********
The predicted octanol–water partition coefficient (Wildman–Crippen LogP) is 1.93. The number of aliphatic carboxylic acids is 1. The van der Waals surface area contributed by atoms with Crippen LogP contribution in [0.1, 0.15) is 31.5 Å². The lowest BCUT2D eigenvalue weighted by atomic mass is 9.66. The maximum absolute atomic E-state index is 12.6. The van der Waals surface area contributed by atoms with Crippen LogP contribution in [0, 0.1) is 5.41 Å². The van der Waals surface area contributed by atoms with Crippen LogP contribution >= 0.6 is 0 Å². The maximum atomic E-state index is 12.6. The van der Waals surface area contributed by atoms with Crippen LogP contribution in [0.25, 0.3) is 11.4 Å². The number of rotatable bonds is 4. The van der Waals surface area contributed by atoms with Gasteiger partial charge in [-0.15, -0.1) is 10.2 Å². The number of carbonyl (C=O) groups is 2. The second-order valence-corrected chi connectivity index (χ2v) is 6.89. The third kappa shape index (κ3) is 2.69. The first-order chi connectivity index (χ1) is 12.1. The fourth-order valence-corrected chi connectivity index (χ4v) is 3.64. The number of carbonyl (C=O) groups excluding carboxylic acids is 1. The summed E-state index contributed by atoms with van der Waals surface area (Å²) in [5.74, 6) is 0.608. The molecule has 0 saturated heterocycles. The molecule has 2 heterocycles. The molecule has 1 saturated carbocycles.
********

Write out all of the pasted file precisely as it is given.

The predicted octanol–water partition coefficient (Wildman–Crippen LogP) is 1.93. The number of aliphatic carboxylic acids is 1. The van der Waals surface area contributed by atoms with Crippen LogP contribution in [0.1, 0.15) is 31.5 Å². The lowest BCUT2D eigenvalue weighted by atomic mass is 9.66. The maximum absolute atomic E-state index is 12.6. The van der Waals surface area contributed by atoms with Crippen LogP contribution in [0, 0.1) is 5.41 Å². The van der Waals surface area contributed by atoms with Crippen LogP contribution >= 0.6 is 0 Å². The maximum atomic E-state index is 12.6. The van der Waals surface area contributed by atoms with Crippen LogP contribution in [0.25, 0.3) is 11.4 Å². The number of rotatable bonds is 4. The van der Waals surface area contributed by atoms with Gasteiger partial charge in [-0.15, -0.1) is 10.2 Å². The number of carbonyl (C=O) groups is 2. The second-order valence-corrected chi connectivity index (χ2v) is 6.89. The third kappa shape index (κ3) is 2.69. The first-order chi connectivity index (χ1) is 12.1. The fourth-order valence-corrected chi connectivity index (χ4v) is 3.64. The number of carbonyl (C=O) groups excluding carboxylic acids is 1. The summed E-state index contributed by atoms with van der Waals surface area (Å²) in [5.74, 6) is 0.608. The molecule has 0 saturated heterocycles. The molecule has 2 heterocycles. The molecule has 1 saturated carbocycles.